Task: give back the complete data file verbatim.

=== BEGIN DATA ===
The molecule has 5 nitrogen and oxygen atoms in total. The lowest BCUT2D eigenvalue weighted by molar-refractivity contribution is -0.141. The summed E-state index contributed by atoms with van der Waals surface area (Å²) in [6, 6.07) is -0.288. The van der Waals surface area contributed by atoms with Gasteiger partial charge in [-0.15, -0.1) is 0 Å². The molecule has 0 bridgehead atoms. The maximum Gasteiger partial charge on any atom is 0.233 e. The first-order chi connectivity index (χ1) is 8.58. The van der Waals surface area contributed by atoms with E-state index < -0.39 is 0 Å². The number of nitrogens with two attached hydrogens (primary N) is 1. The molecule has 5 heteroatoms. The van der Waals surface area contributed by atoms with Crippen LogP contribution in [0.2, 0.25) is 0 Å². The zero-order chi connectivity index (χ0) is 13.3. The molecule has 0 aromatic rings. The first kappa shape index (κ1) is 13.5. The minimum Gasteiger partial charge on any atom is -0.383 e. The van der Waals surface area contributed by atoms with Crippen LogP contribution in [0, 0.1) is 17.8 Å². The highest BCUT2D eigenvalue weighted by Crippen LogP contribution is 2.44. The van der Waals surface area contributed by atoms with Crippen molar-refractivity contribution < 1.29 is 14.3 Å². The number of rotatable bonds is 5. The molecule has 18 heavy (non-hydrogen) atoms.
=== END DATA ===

The molecule has 5 nitrogen and oxygen atoms in total. The lowest BCUT2D eigenvalue weighted by molar-refractivity contribution is -0.141. The summed E-state index contributed by atoms with van der Waals surface area (Å²) in [6, 6.07) is -0.288. The van der Waals surface area contributed by atoms with Gasteiger partial charge in [-0.15, -0.1) is 0 Å². The molecule has 0 bridgehead atoms. The maximum Gasteiger partial charge on any atom is 0.233 e. The first-order chi connectivity index (χ1) is 8.58. The van der Waals surface area contributed by atoms with E-state index < -0.39 is 0 Å². The number of nitrogens with two attached hydrogens (primary N) is 1. The molecule has 5 heteroatoms. The van der Waals surface area contributed by atoms with Crippen LogP contribution in [0.2, 0.25) is 0 Å². The zero-order chi connectivity index (χ0) is 13.3. The molecule has 0 aromatic rings. The first kappa shape index (κ1) is 13.5. The minimum Gasteiger partial charge on any atom is -0.383 e. The van der Waals surface area contributed by atoms with Crippen LogP contribution in [0, 0.1) is 17.8 Å². The highest BCUT2D eigenvalue weighted by Crippen LogP contribution is 2.44. The van der Waals surface area contributed by atoms with Crippen molar-refractivity contribution < 1.29 is 14.3 Å². The number of rotatable bonds is 5. The molecule has 18 heavy (non-hydrogen) atoms.